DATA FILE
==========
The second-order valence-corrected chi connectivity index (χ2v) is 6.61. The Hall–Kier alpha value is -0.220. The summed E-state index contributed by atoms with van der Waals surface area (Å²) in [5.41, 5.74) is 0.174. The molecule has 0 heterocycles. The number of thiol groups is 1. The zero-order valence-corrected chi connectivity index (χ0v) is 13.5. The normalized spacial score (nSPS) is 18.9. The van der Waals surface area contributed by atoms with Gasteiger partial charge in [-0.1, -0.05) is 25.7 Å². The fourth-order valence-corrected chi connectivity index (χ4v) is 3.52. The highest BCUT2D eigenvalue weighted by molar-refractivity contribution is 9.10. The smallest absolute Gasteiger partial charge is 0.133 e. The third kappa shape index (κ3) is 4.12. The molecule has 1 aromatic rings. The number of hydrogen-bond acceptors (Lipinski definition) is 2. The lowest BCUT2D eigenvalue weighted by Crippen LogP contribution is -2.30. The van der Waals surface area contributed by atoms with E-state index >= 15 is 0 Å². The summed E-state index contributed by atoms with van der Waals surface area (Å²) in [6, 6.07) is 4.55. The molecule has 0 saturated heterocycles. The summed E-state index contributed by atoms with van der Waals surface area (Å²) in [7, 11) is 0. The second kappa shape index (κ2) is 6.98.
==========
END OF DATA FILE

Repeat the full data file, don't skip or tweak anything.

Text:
The second-order valence-corrected chi connectivity index (χ2v) is 6.61. The Hall–Kier alpha value is -0.220. The summed E-state index contributed by atoms with van der Waals surface area (Å²) in [5.41, 5.74) is 0.174. The molecule has 0 heterocycles. The number of thiol groups is 1. The zero-order valence-corrected chi connectivity index (χ0v) is 13.5. The normalized spacial score (nSPS) is 18.9. The van der Waals surface area contributed by atoms with Gasteiger partial charge in [-0.1, -0.05) is 25.7 Å². The fourth-order valence-corrected chi connectivity index (χ4v) is 3.52. The highest BCUT2D eigenvalue weighted by molar-refractivity contribution is 9.10. The smallest absolute Gasteiger partial charge is 0.133 e. The third kappa shape index (κ3) is 4.12. The molecule has 1 aromatic rings. The number of hydrogen-bond acceptors (Lipinski definition) is 2. The lowest BCUT2D eigenvalue weighted by Crippen LogP contribution is -2.30. The van der Waals surface area contributed by atoms with E-state index >= 15 is 0 Å². The summed E-state index contributed by atoms with van der Waals surface area (Å²) in [6, 6.07) is 4.55. The molecule has 0 saturated heterocycles. The summed E-state index contributed by atoms with van der Waals surface area (Å²) in [7, 11) is 0. The second kappa shape index (κ2) is 6.98.